Did you get it? Please read it again if you didn’t.


    The third argument is optional, and it defines the local key on the entity that has the relationship.

    So in our snippet, if we didn’t put the third argument to be local_key, whenever Eloquent is checking for votes, it would check the default ID column.

    Note:  If you want to omit the second argument, but provide a value for the third one, simply put null as the second argument, meaning your code will look like this: 

    return $this->hasOne(App\Models\Vote::class, null, 'local_key);

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    Defining the Inverse of One to One Relationships

    In Laravel “one to one relationship” with an example, defining an inverse relationship is also made very easy and straightforward.

    Well, it’s fun to find the vote of each user.

    But what if we had a vote and we wanted to find the user that vote belongs to?

    Eloquent provides a convenient means of defining the inverse of One-to-One relationships. 

    If we want to define the relationship that states: “Each vote belongs to a user”, we use the belongsTo method like this:

    <?php
      namespace App\Models;
      use Illuminate\Database\Eloquent\Model;
    
      class Vote extends Model {
        /**
        * Get's this vote's owner
        */
        public function user() {
          return $this->belongsTo(App\Models\User::class); 
        }
      
      }

    Once this is defined, we can get our user just like we showed earlier by using the dynamic property.

    We would be able to call the user property on a vote instance as it existed.

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    In a similar fashion, Eloquent would run a database query behind the scenes that checks for the user_id column on the votes table and see if it matches a record with the same ID on the user’s table. 

    If you don’t want this convention, you can also define different foreign and local keys like we did above.

    So this snippet would look like this:

    
    <?php
      namespace App\Models;
    
      use Illuminate\Database\Eloquent\Model;
      
      class Vote extends Model {
       /**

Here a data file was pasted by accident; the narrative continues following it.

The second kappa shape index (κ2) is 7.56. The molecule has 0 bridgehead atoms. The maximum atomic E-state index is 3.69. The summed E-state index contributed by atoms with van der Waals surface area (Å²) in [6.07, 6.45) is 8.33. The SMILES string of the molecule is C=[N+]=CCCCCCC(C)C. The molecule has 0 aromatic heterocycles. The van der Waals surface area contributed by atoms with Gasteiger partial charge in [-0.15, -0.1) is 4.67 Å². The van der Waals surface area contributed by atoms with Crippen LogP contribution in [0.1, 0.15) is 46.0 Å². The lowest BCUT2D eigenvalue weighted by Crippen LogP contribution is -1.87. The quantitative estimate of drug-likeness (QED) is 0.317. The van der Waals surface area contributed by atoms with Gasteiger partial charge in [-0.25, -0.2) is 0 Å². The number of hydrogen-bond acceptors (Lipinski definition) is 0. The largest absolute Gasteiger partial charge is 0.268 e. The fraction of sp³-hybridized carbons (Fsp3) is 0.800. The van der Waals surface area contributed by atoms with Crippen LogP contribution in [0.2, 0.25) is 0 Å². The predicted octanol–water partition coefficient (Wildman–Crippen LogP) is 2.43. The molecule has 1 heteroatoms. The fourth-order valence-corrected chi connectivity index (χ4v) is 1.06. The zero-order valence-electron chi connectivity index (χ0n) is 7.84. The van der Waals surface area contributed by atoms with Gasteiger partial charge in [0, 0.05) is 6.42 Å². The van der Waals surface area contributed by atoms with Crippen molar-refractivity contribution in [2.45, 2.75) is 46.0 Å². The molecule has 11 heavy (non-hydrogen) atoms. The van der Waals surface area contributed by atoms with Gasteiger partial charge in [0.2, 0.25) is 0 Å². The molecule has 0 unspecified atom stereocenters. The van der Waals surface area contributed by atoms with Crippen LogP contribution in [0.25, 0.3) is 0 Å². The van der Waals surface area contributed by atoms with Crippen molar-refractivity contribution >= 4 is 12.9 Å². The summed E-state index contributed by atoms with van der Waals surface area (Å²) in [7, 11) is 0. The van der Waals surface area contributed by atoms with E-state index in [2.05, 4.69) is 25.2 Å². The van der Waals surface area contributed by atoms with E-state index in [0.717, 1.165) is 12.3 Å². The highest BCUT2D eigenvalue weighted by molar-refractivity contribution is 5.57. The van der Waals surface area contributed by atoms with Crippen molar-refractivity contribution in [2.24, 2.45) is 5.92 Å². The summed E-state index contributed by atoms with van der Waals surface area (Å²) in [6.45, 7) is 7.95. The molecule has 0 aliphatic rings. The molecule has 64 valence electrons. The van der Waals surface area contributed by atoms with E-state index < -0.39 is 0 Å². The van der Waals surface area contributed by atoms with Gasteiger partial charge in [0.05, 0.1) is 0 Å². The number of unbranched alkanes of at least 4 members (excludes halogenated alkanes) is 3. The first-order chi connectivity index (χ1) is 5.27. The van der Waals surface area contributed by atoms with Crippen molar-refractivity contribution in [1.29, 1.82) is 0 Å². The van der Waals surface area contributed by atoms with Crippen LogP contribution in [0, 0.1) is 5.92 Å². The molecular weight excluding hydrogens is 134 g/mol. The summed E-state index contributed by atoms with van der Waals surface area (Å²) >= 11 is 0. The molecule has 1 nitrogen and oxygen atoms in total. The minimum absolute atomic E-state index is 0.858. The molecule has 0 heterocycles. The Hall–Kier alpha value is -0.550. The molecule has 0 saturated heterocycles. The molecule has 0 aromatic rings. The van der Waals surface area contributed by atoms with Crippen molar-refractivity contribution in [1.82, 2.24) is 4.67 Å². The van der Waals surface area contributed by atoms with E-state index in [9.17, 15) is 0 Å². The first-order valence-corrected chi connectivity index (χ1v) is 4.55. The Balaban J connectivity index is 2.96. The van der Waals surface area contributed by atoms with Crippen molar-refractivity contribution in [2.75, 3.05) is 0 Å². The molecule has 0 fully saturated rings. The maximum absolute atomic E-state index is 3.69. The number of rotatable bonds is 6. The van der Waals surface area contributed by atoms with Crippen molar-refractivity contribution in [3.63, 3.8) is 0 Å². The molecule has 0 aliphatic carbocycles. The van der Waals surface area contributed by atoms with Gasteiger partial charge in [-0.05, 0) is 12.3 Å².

* Get's this vote's user
       */
       public function user() {
          return $this->belongsTo(App\Models\User::class, 'foreign_key', 'local_key'); 
       }
        
      }

    Just as explained earlier, with this we can set the foreign key (on the user’s table ) or the local key (on the vote’s table) to a different column by using the optional second and third parameters of the belongsTo method.

    Retrieving a One to One Relationship

    Once we’ve defined our relationship, it’s easy to get the values and start having fun with it.

    To get the value of the relationship, we simply use the dynamic property to get it.

    So, if we wanted to get our vote given a user, we would do:

    <?php
    
     use App\Models\User;
    
      class RandomClass {
       public function randomFunction(){
        $user = User::find(1); // Gets a User Instance
        $vote = $user->vote; // Gets the User's Vote
        // Do whatever with it
         print_r($vote);
       }
      }

    In addition to using dynamic properties to get the values of relationships, you can go further down the relationship to get the relationship of your relationship.

    So if we wanted to get the party our user voted for, and we already defined Laravel One-to-One relationships between Vote and PoliticalParty models, we can do this:

    <?php
    
     use App\Models\User;
    
      class RandomClass {
       public function randomFunction(){
        $user = User::find(1); // Gets a User Instance
        $vote = $user->vote->politicalParty; // Gets the party the user voted for
        // Do whatever with it
         print_r($vote);
       }
      }

    You can get an in-depth article on “Laravel one to many relationships with example” that explain everything from creating the relationship, the inverse method of creating it, and how to retrieve the data.

    Getting Started with Laravel One to One CRUD Example (Word Matching Game)

    In order to better illustrate one-to-one relationships, we’ve prepared a repository you can clone that shows one-to-one relationships in action.

    In this repository, we build a simple game where you pick the best word or words from the select box on the right that matches the word on the left.

    Feel free to clone the repository so we can get started.